Pair of Bedford investigators keep tabs on gangland
Two federally funded positions give the county a way to nip organized crime in the bud.
STEPHANIE KLEIN-DAVIS | The Roanoke Times
The Ashley Plantation neighborhood, with $400,000-plus homes on a golf course in Botetourt County, contains signs like these along Greenfield Street, because a convicted sex offender’s wife is building a home in the community. The husband, Calvert Anthony Thompson, has a history of sexually assaulting young women but was released from prison in June and has reconciled with his wife of 20 years. ]
Tuesday, March 5, 2013
BEDFORD — If Bedford County Sheriff Mike Brown gets his way, a pair of gang investigators will become permanent fixtures in his agency.
The positions — still relatively new to the department — have been funded for 17 months by way of a three-year federal grant from the Department of Justice. That’s a $267,164 investment in Bedford County, a jurisdiction with less gang-related activity than neighboring municipalities, to organize and help lead an effort to eliminate gang-related crime across the region. The idea, authorities said, was to use the money to be proactive at keeping gangs at bay.
As part of the grant agreement, the Bedford County Board of Supervisors will fund the positions for three years after the federal money dries up. By 2017, Brown said, the cash needed to maintain those slots will hopefully be absorbed into his department’s budget.
T he two investigators’ marching orders are simple: Get to the front line. Be proactive.
People in the department talk about the investigators in mostly veiled terms, lest they risk disturbing current cases or reveal tactics used by the team, authorities say.
So what are their names?
The question was met with a momentary pause during an interview at the department. Capt. Mike Miller looked down a conference room table and exchanged glances with Cpl. Kevin Young , an in-house gang specialist.
They deemed it safe.
Deputies B. Cocke and L. Kellison (they asked that their first names be omitted) applied for the positions after the grant was awarded and announced. Some officers are passionate about traffic enforcement, others gravitate toward narcotics investigations. Kellison said he and his partner are passionate about gangs.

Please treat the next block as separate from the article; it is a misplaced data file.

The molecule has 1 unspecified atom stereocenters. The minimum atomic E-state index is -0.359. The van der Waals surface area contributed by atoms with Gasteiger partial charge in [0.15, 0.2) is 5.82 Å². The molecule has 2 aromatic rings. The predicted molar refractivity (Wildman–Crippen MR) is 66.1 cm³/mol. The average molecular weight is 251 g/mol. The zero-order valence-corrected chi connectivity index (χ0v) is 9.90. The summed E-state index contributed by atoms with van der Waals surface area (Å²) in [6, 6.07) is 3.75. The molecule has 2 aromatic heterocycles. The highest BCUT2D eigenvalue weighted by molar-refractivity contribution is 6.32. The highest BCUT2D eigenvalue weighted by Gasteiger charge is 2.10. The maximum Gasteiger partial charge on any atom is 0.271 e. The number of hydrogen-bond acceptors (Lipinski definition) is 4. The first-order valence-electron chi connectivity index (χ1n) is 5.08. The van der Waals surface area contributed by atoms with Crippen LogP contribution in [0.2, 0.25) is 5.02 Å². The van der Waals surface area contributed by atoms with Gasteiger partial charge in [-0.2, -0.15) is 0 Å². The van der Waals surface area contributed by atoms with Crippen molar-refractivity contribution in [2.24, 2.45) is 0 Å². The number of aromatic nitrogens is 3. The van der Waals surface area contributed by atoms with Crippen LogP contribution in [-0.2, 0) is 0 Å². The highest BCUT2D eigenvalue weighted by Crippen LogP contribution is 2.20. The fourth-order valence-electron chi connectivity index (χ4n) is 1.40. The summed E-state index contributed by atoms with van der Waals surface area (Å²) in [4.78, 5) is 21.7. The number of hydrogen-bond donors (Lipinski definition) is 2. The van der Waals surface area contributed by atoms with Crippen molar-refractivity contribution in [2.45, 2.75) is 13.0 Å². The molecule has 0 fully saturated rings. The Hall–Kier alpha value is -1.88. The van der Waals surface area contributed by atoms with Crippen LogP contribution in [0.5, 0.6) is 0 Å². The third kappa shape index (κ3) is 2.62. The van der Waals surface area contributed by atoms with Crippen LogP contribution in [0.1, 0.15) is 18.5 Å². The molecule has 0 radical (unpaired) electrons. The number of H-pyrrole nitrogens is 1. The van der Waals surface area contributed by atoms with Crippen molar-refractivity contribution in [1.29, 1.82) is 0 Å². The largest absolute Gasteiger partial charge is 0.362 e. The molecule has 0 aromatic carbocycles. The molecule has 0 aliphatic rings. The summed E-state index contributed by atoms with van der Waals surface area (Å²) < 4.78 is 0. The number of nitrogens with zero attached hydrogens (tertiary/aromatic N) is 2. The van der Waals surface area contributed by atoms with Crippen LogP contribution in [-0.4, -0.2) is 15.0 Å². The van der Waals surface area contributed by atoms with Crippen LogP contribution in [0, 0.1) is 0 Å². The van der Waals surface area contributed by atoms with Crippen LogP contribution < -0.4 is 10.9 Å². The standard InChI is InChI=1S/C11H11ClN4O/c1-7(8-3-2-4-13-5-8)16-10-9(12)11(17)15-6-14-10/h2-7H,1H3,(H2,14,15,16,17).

“We do a little bit of everything,” said Kellison, who’s been with the department for nine years.
In 17 months, the pair say, they have identified more than 120 gang members, half of whom live in Bedford County. The job requires flexibility and patience. One day might include surveillance stints, the next could be spent on the phone, exchanging information with other agencies.
Miller said the work of Kellison and Cocke aided in the dismantling of a burglary ring with ties to Roanoke-based gangs. At least four people were arrested in that case.
Young said the investigators spend about 75 percent of their time focusing on gangs and the rest performing regular duties.
The sheriff emphasized partnerships, including one with the Virginia Gang Investigators Association, as one of the keys of his department’s success. Greater communication with other agencies often translates to better management of gang activity, he said.
“In the early 2000s we had some incursions by some gang members out of Roanoke and into the western end of the county,” Brown said. “We were alerted to these incursions by high school students who were approached.”
The sheriff paused.
“As Barney Fife would say: We nipped it in the bud. Real quick.”
Since then, steps taken to combat a small — but manageable — gang presence in the county include not only the investigators, but also more training and outreach through the Gang Resistance Education and Training program. The work goes beyond traditional gangs, too. Miller and Young said the investigators also keep tabs on hate groups, sovereign citizens (those who claim they aren’t subject to laws at the federal, state or local levels), even motorcycle gangs. According to state law, a gang is any ongoing group of three or more people who have identifiable signs and emblems, and whose primary purpose involves criminal acts.
The agency compiles quarterly reports for the Department of Justice, to keep federal officials apprised of how the grant money is being used. Robin Sundquist , an assistant to the sheriff, tracks and prepares that paperwork in multiple folders tracking the agency’s progress. So far, the response has been positive, she said.
“The federal grant monitors called me, and they were floored,” she said. “I was shocked. That’s never happened to me.”
But the day-to-day work by Kellison and Cocke involves more shoe leather than focus on paperwork and reports, and department leaders said they’re eager to see what the two investigators kick up next.
“It’s not all about going out and getting training,” Miller said. “It’s going out into our county.”
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